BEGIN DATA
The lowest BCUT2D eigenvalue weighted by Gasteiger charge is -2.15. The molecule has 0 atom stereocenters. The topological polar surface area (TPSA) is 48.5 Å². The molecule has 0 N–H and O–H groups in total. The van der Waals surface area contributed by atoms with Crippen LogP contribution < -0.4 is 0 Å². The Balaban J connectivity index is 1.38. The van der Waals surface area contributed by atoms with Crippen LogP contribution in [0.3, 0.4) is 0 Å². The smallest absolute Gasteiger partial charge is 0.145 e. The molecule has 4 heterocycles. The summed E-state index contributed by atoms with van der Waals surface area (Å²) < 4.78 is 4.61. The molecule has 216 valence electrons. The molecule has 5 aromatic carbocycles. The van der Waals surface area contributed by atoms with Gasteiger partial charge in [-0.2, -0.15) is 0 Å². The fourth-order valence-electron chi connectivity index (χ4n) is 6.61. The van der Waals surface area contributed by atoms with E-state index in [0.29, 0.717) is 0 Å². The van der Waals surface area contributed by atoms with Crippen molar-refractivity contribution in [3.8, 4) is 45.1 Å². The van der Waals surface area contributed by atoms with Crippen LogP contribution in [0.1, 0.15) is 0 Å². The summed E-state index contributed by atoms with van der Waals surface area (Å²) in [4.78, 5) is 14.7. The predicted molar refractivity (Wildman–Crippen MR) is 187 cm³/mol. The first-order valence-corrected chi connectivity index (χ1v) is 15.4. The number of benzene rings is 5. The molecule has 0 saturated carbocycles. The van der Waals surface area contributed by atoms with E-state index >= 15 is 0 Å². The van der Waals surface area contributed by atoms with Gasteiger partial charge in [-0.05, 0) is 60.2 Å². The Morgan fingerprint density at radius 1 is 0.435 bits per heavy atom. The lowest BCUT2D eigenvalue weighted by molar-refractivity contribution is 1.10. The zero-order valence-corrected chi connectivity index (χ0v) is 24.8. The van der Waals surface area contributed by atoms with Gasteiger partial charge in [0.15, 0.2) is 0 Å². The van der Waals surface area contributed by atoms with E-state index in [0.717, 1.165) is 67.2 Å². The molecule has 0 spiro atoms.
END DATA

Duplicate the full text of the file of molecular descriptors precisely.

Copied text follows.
The lowest BCUT2D eigenvalue weighted by Gasteiger charge is -2.15. The molecule has 0 atom stereocenters. The topological polar surface area (TPSA) is 48.5 Å². The molecule has 0 N–H and O–H groups in total. The van der Waals surface area contributed by atoms with Crippen LogP contribution < -0.4 is 0 Å². The Balaban J connectivity index is 1.38. The van der Waals surface area contributed by atoms with Crippen LogP contribution in [0.3, 0.4) is 0 Å². The smallest absolute Gasteiger partial charge is 0.145 e. The molecule has 4 heterocycles. The summed E-state index contributed by atoms with van der Waals surface area (Å²) < 4.78 is 4.61. The molecule has 216 valence electrons. The molecule has 5 aromatic carbocycles. The van der Waals surface area contributed by atoms with Gasteiger partial charge in [-0.2, -0.15) is 0 Å². The fourth-order valence-electron chi connectivity index (χ4n) is 6.61. The van der Waals surface area contributed by atoms with E-state index in [0.29, 0.717) is 0 Å². The van der Waals surface area contributed by atoms with Crippen molar-refractivity contribution in [3.8, 4) is 45.1 Å². The van der Waals surface area contributed by atoms with Crippen LogP contribution in [0.1, 0.15) is 0 Å². The summed E-state index contributed by atoms with van der Waals surface area (Å²) in [4.78, 5) is 14.7. The predicted molar refractivity (Wildman–Crippen MR) is 187 cm³/mol. The first-order valence-corrected chi connectivity index (χ1v) is 15.4. The number of benzene rings is 5. The molecule has 0 saturated carbocycles. The van der Waals surface area contributed by atoms with E-state index >= 15 is 0 Å². The van der Waals surface area contributed by atoms with Gasteiger partial charge in [-0.05, 0) is 60.2 Å². The Morgan fingerprint density at radius 1 is 0.435 bits per heavy atom. The lowest BCUT2D eigenvalue weighted by molar-refractivity contribution is 1.10. The zero-order valence-corrected chi connectivity index (χ0v) is 24.8. The van der Waals surface area contributed by atoms with Gasteiger partial charge in [0.15, 0.2) is 0 Å². The van der Waals surface area contributed by atoms with E-state index in [0.717, 1.165) is 67.2 Å². The molecule has 0 spiro atoms.